Working with HTTP APIs in WordPress
There are APIs everywhere, and you might not realize it but they aren’t a single thing. “API” is a general term for any interface between a piece of technology and the outside world, and WordPress has tons of them internal to its working: You save site-level data with the Options API; plugins use the Plugin API to work; and I could easily go on.
But more often then not, when you hear people in the general public talking about APIs, they mean a very particular type: an API that is accessed over the internet and used to make data available to anyone with an internet connection. That’s what most people mean when they say things like “the Flickr API,” “Twitter’s locking down their API,” and “man, I really hate the Facebook API.” Or, closer to home, when they discuss the long-standing WordPress XML-RPC API, or the JSON API which we’ll get some day. These are the WordPress HTTP APIs.
So this week we’ll talk about how you can use HTTP APIs in WordPress itself. Lets say that you wanted to pull in your most recent tweets and save them, or make your WordPress site publish to Facebook when you publish a new post. We won’t specifically implement either of those this week — those APIs specifically have some complex authorization flows that are a bit more advanced — but we will cover what all those things mean.
A Quick Introduction to the Internet
The internet works through Hypertext Transport Protocol or HTTP. You don’t need to understand HTTP to do most of your work as a web publisher, browser, or even developer; but to be very comfortable with HTTP APIs, you do need to understand a little bit about HTTP.
Different HTTP methods are used for different goals.
Primarily, you need to understand that there are different methods of HTTP, and they’re used for different goals.
There are, all told, eight HTTP methods, but for a basic ability to productively work with the WordPress HTTP API, we really just need to know about three:
- GET — GET is probably the most common and familiar HTTP method for people. It’s essentially what your browser is doing for you when you visit a page like
https://wpshout.com: your browser sends a GET request. GET requests are how you retrieve an HTTP resource, including its main body. It’s also good to know that generally GET requests are free of side-effects; that is, a server shouldn’t be destroying or changing things in response to GET requests. (There’s no guarantee that that’s true — HTTP doesn’t stop you being dumb and making GET requests delete your database — but it’s generally assumed.)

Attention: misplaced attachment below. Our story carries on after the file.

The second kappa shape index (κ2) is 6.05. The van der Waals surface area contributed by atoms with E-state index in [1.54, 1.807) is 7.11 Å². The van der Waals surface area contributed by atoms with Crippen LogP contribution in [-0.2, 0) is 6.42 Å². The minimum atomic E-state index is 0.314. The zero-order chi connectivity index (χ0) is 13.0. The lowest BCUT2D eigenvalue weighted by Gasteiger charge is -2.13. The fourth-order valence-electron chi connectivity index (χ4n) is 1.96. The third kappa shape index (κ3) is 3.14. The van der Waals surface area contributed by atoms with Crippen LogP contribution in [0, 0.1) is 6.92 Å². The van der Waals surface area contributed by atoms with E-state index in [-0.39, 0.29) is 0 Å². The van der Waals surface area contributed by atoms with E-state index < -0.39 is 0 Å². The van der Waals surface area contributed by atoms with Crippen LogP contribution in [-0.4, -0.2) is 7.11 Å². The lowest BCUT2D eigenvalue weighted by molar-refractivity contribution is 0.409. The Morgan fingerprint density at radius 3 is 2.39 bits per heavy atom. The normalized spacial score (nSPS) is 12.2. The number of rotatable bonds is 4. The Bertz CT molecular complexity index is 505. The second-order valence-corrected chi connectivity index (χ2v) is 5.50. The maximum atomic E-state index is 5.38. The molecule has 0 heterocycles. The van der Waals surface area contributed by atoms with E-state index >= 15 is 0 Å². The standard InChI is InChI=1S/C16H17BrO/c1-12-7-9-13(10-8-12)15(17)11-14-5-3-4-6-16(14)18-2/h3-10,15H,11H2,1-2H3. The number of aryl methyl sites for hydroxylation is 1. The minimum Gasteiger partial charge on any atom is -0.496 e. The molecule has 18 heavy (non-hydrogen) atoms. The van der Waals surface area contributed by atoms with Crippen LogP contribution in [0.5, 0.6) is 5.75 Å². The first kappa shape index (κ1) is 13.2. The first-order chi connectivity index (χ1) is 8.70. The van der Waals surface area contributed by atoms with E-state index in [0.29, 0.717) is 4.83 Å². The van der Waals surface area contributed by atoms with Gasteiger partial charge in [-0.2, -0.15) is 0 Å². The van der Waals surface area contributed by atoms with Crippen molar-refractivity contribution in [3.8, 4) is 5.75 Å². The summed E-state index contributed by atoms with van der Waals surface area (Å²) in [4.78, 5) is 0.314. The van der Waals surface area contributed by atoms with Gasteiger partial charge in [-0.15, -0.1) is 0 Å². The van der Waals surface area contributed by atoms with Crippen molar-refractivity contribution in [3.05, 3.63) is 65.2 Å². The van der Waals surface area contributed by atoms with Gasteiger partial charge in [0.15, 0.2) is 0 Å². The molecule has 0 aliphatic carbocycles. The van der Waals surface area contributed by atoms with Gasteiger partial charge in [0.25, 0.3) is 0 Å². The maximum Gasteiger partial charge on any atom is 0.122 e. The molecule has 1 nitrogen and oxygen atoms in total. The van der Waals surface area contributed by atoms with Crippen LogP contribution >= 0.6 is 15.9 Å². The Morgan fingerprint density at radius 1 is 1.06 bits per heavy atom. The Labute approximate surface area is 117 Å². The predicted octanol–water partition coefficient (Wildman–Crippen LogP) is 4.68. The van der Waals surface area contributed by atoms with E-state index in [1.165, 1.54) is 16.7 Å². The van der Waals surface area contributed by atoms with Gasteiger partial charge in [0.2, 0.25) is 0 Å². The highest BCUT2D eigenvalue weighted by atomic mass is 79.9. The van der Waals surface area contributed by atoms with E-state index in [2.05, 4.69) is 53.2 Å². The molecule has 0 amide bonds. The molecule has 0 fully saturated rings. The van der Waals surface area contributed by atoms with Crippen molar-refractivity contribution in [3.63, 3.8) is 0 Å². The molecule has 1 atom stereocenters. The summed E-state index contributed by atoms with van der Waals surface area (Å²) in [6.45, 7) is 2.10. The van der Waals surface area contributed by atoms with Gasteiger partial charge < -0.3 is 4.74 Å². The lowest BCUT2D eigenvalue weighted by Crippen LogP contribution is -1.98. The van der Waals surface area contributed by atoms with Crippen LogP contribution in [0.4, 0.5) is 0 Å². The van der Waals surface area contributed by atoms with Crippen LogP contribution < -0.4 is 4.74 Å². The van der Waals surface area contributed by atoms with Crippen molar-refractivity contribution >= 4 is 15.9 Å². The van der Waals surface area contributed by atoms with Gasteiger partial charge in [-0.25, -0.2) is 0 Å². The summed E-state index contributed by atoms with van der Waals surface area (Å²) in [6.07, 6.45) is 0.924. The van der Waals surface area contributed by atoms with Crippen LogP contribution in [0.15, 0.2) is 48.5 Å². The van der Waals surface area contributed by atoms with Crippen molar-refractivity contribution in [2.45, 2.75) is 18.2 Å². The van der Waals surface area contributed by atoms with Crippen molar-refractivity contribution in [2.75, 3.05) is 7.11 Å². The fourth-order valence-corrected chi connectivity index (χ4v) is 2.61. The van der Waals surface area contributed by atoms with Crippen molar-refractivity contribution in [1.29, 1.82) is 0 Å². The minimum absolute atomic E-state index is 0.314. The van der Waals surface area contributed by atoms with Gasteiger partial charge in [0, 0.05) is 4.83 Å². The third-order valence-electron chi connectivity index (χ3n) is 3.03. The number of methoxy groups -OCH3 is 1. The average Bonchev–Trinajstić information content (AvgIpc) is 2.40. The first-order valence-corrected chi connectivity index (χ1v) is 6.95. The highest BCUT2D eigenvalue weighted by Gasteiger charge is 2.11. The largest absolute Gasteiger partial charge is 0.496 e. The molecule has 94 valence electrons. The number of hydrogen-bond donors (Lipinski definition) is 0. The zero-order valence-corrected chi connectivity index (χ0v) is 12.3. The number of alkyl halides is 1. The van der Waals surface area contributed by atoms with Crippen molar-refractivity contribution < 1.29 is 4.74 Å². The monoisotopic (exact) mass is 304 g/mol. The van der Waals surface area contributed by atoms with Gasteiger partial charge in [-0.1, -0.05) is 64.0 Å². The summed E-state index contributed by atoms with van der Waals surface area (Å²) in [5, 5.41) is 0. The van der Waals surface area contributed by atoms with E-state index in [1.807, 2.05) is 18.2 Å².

- HEAD — I call out HEAD not because it’s so useful, but because it does have it own convenience methods in WordPress’s HTTP API. Essentially HEAD is a GET request where you don’t want the actual body of the resource. If you were just collecting metadata about websites, for example, you could just make a HEAD request to
https://wpshout.comand you’d get an answer like you would for a GET, but without the body.
- POST — The most common method for HTTP requests which are supposed to have side effects — make the server save data, do an action, etc. — is the POST request. Where a GET request is just a simple “can I have that?” request, a POST is a more elaborate “you wanted this information and I’m providing it, now please can I have that?” If you fill out a form, post a new tweet, or check-in at a location, some layer of software somewhere is probably making a POST request for you.
There are other methods that matter for most people: PUT & PATCH are used in slightly different ways to change data you make with a POST; DELETE does what you’d guess. But on the whole, GET and POST are the two you must understand.
The WordPress APIs for HTTP Requests
The WordPress HTTP APIs are essentially of two classes: those that make requests and those that help you to make sense of the responses you get back. As you’d guess, those that make requests are used first, and then you’ll use the response handlers with the results of the requesting functions.
The Functions to Actually Make HTTP Requests
The requesting functions let you make GET and POST and HEAD, and even PUT and DELETE, requests. And they’re pretty simple to guess:
wp_remote_get() helps you do a GET request,
wp_remote_post() is for POST, and as you’d guess
wp_remote_head() is for your HEAD needs. All of those are basically just slightly more convenient uses of
wp_remote_request(), which itself can make every kind of request, even those not specified with a convenience function.